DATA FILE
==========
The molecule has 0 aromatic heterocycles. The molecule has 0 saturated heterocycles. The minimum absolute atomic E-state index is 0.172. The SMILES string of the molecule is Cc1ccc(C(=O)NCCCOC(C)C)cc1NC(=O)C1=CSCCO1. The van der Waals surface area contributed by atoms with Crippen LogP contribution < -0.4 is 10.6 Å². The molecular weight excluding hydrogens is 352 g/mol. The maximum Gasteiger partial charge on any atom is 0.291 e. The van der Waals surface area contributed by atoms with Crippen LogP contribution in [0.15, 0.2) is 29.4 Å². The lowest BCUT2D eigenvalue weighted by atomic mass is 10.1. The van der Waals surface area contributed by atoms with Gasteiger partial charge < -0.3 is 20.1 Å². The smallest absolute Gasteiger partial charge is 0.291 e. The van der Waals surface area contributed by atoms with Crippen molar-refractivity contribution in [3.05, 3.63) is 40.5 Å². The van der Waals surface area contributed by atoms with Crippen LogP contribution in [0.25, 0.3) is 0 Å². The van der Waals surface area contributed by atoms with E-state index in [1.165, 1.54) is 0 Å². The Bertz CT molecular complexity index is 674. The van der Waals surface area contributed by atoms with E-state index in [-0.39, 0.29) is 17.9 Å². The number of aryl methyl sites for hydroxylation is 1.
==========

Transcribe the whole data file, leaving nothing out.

The molecule has 0 aromatic heterocycles. The molecule has 0 saturated heterocycles. The minimum absolute atomic E-state index is 0.172. The SMILES string of the molecule is Cc1ccc(C(=O)NCCCOC(C)C)cc1NC(=O)C1=CSCCO1. The van der Waals surface area contributed by atoms with Crippen LogP contribution < -0.4 is 10.6 Å². The molecular weight excluding hydrogens is 352 g/mol. The maximum Gasteiger partial charge on any atom is 0.291 e. The van der Waals surface area contributed by atoms with Crippen LogP contribution in [0.15, 0.2) is 29.4 Å². The lowest BCUT2D eigenvalue weighted by atomic mass is 10.1. The van der Waals surface area contributed by atoms with Gasteiger partial charge < -0.3 is 20.1 Å². The smallest absolute Gasteiger partial charge is 0.291 e. The van der Waals surface area contributed by atoms with Crippen molar-refractivity contribution in [3.05, 3.63) is 40.5 Å². The van der Waals surface area contributed by atoms with Crippen LogP contribution in [0.25, 0.3) is 0 Å². The van der Waals surface area contributed by atoms with E-state index in [1.165, 1.54) is 0 Å². The Bertz CT molecular complexity index is 674. The van der Waals surface area contributed by atoms with E-state index in [-0.39, 0.29) is 17.9 Å². The number of aryl methyl sites for hydroxylation is 1.